The Institute of Midrashic Studies of the New Testament

An Early Attestation of the Hypostatic Union in Luke using Antanaclasis, Analogy, Form and Transitive Logic

Here is the abstract of David Pitcher’s article.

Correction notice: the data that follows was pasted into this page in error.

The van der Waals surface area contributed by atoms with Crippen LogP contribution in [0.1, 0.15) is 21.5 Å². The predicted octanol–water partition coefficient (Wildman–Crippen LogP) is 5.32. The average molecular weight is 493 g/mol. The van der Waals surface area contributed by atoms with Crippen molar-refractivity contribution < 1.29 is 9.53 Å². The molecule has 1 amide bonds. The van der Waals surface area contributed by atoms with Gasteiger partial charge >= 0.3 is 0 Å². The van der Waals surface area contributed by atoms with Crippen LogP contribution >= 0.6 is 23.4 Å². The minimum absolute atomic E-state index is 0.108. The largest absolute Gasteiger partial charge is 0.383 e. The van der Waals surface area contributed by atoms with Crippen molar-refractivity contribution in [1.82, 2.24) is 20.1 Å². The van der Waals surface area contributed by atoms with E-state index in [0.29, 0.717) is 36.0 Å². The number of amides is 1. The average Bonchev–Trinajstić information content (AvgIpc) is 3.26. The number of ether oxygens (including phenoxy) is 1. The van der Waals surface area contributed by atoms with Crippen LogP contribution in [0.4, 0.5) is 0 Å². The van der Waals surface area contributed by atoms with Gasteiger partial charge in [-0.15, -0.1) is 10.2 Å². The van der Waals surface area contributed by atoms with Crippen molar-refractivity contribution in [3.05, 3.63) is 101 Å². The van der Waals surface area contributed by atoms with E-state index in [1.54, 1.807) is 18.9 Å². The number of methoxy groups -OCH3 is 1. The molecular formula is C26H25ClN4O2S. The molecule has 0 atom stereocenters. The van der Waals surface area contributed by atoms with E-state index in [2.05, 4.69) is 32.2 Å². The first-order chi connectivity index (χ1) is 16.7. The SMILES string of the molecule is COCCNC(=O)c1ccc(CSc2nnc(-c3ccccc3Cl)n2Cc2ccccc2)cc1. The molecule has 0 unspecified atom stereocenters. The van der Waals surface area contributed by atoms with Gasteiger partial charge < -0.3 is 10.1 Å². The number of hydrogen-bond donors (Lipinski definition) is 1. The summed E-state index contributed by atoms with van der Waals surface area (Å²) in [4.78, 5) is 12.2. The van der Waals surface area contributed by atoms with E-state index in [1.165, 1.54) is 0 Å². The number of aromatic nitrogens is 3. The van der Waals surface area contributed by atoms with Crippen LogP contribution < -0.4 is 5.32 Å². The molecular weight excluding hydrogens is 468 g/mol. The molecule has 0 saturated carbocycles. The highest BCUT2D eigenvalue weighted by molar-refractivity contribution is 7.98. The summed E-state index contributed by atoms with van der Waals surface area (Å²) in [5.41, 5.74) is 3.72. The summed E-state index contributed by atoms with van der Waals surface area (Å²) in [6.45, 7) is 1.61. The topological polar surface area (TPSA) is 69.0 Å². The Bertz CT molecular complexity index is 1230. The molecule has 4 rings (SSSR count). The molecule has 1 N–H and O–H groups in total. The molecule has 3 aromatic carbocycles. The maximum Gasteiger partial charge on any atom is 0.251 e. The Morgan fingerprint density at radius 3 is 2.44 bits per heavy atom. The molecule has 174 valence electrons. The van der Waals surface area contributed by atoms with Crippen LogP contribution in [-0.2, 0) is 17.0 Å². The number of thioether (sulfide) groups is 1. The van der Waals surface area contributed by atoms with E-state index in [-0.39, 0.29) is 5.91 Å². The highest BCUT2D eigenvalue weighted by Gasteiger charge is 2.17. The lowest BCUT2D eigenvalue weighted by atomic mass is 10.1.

Luke, a non-Jewish physician co-worker of Paul (Colossians 4:11, 14; 2 Timothy 4:11; Philemon 24) was influenced in the way he wrote about Jesus Christ by his medical training and his Greek cultural1 upbringing and education.2 His knowledge of Jewish customs reveals an acceptance of individual differences and identities that would be envious even in today’s culture. His biographical sketch of Jesus within his gospel shaped his own characterization of Jesus that climaxes at the trial before the council of the chief priests and scribes, the Sanhedrin. 3 The depiction of Jesus in Luke was carefully crafted within the history of the Jewish people, the Jewish Scripture and rabbinic teaching, 4 world history5 and the healing arts within the first century6 to persuade those at the same juncture of their lives, figuratively on trial for their beliefs

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